WHO IS YOUR CAR?
Recently we asked readers of The Augusta Chronicle to tell us any nicknames they have given their vehicles over the years. Here are the first two readers to reply:
Gerald Byrd, of Augusta: “I bought a 1973 Plymouth Duster new. It was baby blue. My parents actually bought it for me. We kept it and handed it down to my sister. The muffler was rotted out so we put on a Thrush muffler, which made it sound like a school bus. So it was caleed the Blue Goose because it sounded like an old honker. It was the only car my family has ever named.”
Byrd said he once owned a 1971 Chevrolet Chevelle Malibu 350 that he bought from the original owner. It was white with a black vinyl top and black interior. The two-door hardtop was loaded, with power drum brakes, power steering and air conditioning.
“We called it the Wild Eagle because of my name, Byrd,” he said. “I even put that on a license plate in front.”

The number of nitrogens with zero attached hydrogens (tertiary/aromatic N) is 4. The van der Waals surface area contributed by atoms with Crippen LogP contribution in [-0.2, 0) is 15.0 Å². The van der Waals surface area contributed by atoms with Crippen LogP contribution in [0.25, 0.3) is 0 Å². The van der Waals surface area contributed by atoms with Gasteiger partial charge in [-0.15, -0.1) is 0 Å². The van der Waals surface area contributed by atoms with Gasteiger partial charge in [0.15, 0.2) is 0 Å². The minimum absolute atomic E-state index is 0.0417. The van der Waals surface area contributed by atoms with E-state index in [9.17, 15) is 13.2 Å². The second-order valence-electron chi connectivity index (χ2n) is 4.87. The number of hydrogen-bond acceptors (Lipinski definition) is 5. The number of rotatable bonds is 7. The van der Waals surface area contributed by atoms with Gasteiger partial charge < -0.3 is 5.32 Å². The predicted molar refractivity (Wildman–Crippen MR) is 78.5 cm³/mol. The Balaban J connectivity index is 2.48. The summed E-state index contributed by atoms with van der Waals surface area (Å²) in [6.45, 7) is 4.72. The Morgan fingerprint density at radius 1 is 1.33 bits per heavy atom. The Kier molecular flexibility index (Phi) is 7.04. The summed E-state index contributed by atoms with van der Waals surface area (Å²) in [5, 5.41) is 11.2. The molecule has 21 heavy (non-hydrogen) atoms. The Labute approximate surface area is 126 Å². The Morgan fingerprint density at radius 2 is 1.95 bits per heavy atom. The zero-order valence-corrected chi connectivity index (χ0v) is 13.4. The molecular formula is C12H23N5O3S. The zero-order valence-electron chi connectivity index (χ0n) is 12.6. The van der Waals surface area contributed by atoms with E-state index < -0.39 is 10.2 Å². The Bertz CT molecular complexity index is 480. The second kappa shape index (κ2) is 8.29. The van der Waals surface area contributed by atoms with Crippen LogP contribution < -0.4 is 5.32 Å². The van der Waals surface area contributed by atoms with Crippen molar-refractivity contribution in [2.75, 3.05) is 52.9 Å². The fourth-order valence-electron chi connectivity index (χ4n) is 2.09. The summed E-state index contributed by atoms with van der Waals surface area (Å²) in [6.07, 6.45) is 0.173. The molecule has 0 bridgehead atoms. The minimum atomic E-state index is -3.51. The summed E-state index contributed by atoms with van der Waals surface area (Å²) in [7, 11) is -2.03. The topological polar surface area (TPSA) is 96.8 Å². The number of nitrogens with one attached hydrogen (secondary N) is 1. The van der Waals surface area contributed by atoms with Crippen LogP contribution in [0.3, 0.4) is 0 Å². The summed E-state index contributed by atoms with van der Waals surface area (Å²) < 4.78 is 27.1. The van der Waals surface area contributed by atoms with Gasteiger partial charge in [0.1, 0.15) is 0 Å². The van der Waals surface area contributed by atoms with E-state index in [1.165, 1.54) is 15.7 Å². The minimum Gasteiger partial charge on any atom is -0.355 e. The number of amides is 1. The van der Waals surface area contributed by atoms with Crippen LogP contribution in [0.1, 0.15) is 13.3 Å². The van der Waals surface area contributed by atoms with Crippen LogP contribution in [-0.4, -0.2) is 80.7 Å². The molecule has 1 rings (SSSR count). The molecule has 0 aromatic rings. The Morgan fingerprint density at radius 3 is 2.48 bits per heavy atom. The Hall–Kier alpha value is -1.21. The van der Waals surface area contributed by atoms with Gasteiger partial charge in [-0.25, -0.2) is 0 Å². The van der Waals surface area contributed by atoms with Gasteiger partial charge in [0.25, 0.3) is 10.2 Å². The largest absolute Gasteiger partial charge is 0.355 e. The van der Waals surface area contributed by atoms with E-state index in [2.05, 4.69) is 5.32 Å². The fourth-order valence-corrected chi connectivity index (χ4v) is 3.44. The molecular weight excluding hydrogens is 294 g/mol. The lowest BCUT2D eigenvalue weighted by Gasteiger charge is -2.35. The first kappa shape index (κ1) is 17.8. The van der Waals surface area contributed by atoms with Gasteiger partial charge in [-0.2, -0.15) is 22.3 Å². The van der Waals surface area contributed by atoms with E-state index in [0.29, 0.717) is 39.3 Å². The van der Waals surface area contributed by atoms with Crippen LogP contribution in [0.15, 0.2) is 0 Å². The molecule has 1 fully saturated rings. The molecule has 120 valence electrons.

David Anderson, of Canton, Ga.: “I have actually never named any vehicle I have owned, but I have had others name them for me, and the names seem to have stuck.
“The first was a 1987 Chevrolet Astro Van, two-tone dark metallic blue over gold. It was the Sport Two Tone so only the area at the bottom of the sides below the side trim was gold. The first day that I drove it into work, one of my co-workers, who was obviously smitten with Vanna White, of Wheel of Fortune fame, took one look and christened it Vanna Blue. The Blue was eventually dropped, but it was always known as Vanna.
“The second was the vehicle I just traded out of, a 1996 Chevrolet Suburban, all white. She never really explained to me the reasoning behind it, but my oldest daughter who was 16 at the time immediately christened it Herbie.
“ ‘It just looks like a Herbie!’ she said. She was big on naming her own cars, and the first vehicle she drove, a 1993 Chevrolet S-10, was called Small Fry, simply because it was so much smaller than the Suburban. I eventually started referring to the Suburban as The Great White because of its size and all of the battle scars it proudly wore during its 17 years and nearly 220,000 miles of service!”
– Glynn Moore, staff writer